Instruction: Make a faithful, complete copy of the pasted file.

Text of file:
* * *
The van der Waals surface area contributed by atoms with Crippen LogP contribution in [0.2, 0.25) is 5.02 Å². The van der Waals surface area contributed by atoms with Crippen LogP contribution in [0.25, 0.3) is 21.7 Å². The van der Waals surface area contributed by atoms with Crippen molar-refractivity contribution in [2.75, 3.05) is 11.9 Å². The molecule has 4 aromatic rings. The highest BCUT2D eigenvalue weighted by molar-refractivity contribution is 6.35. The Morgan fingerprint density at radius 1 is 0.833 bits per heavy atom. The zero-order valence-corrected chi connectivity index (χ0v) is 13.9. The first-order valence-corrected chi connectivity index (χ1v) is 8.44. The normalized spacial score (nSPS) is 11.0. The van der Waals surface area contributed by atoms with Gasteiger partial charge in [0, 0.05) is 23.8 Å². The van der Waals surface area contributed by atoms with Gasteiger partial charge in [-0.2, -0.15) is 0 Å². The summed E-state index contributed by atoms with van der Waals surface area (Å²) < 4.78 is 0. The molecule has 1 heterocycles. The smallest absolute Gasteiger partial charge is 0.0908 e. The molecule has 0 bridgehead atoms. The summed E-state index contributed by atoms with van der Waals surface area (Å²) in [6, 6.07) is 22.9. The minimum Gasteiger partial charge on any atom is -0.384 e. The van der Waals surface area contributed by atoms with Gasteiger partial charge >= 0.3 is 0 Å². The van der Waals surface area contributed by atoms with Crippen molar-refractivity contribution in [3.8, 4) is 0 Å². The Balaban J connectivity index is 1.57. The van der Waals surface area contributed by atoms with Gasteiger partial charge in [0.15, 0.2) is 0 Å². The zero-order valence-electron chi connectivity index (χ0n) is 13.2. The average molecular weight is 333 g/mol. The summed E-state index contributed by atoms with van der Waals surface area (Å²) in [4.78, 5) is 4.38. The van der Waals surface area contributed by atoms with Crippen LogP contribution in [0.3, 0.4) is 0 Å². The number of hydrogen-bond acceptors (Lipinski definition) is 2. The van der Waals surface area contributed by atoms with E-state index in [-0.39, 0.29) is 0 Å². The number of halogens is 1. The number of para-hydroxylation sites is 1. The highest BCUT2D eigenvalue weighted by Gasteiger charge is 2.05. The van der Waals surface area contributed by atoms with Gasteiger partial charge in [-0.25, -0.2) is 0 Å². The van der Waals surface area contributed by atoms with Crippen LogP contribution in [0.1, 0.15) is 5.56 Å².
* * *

The van der Waals surface area contributed by atoms with Crippen LogP contribution in [0.2, 0.25) is 5.02 Å². The van der Waals surface area contributed by atoms with Crippen LogP contribution in [0.25, 0.3) is 21.7 Å². The van der Waals surface area contributed by atoms with Crippen molar-refractivity contribution in [2.75, 3.05) is 11.9 Å². The molecule has 4 aromatic rings. The highest BCUT2D eigenvalue weighted by molar-refractivity contribution is 6.35. The Morgan fingerprint density at radius 1 is 0.833 bits per heavy atom. The zero-order valence-corrected chi connectivity index (χ0v) is 13.9. The first-order valence-corrected chi connectivity index (χ1v) is 8.44. The normalized spacial score (nSPS) is 11.0. The van der Waals surface area contributed by atoms with Gasteiger partial charge in [0, 0.05) is 23.8 Å². The van der Waals surface area contributed by atoms with Gasteiger partial charge in [-0.2, -0.15) is 0 Å². The summed E-state index contributed by atoms with van der Waals surface area (Å²) < 4.78 is 0. The molecule has 1 heterocycles. The smallest absolute Gasteiger partial charge is 0.0908 e. The molecule has 0 bridgehead atoms. The summed E-state index contributed by atoms with van der Waals surface area (Å²) in [6, 6.07) is 22.9. The minimum Gasteiger partial charge on any atom is -0.384 e. The van der Waals surface area contributed by atoms with Gasteiger partial charge >= 0.3 is 0 Å². The van der Waals surface area contributed by atoms with Crippen molar-refractivity contribution in [3.8, 4) is 0 Å². The Balaban J connectivity index is 1.57. The van der Waals surface area contributed by atoms with Gasteiger partial charge in [0.15, 0.2) is 0 Å². The zero-order valence-electron chi connectivity index (χ0n) is 13.2. The average molecular weight is 333 g/mol. The summed E-state index contributed by atoms with van der Waals surface area (Å²) in [4.78, 5) is 4.38. The van der Waals surface area contributed by atoms with Crippen LogP contribution in [0.3, 0.4) is 0 Å². The number of hydrogen-bond acceptors (Lipinski definition) is 2. The van der Waals surface area contributed by atoms with E-state index in [-0.39, 0.29) is 0 Å². The number of halogens is 1. The number of para-hydroxylation sites is 1. The highest BCUT2D eigenvalue weighted by Gasteiger charge is 2.05. The van der Waals surface area contributed by atoms with Gasteiger partial charge in [-0.25, -0.2) is 0 Å². The van der Waals surface area contributed by atoms with Crippen LogP contribution in [0.1, 0.15) is 5.56 Å².